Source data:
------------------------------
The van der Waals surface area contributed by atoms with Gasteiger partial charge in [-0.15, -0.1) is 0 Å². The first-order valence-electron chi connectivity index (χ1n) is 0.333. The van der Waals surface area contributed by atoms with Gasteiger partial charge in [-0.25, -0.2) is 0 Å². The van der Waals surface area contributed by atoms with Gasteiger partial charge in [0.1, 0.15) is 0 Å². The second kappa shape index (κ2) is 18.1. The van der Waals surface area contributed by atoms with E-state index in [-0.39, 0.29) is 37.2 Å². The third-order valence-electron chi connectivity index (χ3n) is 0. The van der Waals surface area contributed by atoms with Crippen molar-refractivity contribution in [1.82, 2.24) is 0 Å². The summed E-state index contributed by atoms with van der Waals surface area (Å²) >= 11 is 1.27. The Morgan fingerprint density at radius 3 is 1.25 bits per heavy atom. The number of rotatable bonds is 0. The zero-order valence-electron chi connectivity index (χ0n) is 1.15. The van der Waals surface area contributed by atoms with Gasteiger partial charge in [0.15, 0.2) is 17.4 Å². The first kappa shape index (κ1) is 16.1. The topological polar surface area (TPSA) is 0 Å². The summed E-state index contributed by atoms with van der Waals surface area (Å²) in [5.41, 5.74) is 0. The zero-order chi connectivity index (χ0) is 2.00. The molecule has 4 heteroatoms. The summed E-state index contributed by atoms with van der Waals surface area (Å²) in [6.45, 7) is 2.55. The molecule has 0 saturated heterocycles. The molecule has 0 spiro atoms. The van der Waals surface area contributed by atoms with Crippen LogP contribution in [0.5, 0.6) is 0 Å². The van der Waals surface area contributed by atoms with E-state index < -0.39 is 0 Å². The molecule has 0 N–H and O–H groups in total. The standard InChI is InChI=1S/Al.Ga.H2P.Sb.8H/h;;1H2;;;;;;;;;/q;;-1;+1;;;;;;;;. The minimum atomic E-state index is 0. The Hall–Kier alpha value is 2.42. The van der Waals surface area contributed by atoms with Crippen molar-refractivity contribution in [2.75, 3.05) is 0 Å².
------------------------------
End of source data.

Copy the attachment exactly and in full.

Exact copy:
The van der Waals surface area contributed by atoms with Gasteiger partial charge in [-0.15, -0.1) is 0 Å². The first-order valence-electron chi connectivity index (χ1n) is 0.333. The van der Waals surface area contributed by atoms with Gasteiger partial charge in [-0.25, -0.2) is 0 Å². The van der Waals surface area contributed by atoms with Gasteiger partial charge in [0.1, 0.15) is 0 Å². The second kappa shape index (κ2) is 18.1. The van der Waals surface area contributed by atoms with E-state index in [-0.39, 0.29) is 37.2 Å². The third-order valence-electron chi connectivity index (χ3n) is 0. The van der Waals surface area contributed by atoms with Crippen molar-refractivity contribution in [1.82, 2.24) is 0 Å². The summed E-state index contributed by atoms with van der Waals surface area (Å²) >= 11 is 1.27. The Morgan fingerprint density at radius 3 is 1.25 bits per heavy atom. The number of rotatable bonds is 0. The zero-order valence-electron chi connectivity index (χ0n) is 1.15. The van der Waals surface area contributed by atoms with Gasteiger partial charge in [0.15, 0.2) is 17.4 Å². The first kappa shape index (κ1) is 16.1. The topological polar surface area (TPSA) is 0 Å². The summed E-state index contributed by atoms with van der Waals surface area (Å²) in [5.41, 5.74) is 0. The zero-order chi connectivity index (χ0) is 2.00. The molecule has 4 heteroatoms. The summed E-state index contributed by atoms with van der Waals surface area (Å²) in [6.45, 7) is 2.55. The molecule has 0 saturated heterocycles. The molecule has 0 spiro atoms. The van der Waals surface area contributed by atoms with Crippen LogP contribution in [0.5, 0.6) is 0 Å². The van der Waals surface area contributed by atoms with E-state index < -0.39 is 0 Å². The molecule has 0 N–H and O–H groups in total. The standard InChI is InChI=1S/Al.Ga.H2P.Sb.8H/h;;1H2;;;;;;;;;/q;;-1;+1;;;;;;;;. The minimum atomic E-state index is 0. The Hall–Kier alpha value is 2.42. The van der Waals surface area contributed by atoms with Crippen molar-refractivity contribution in [2.75, 3.05) is 0 Å².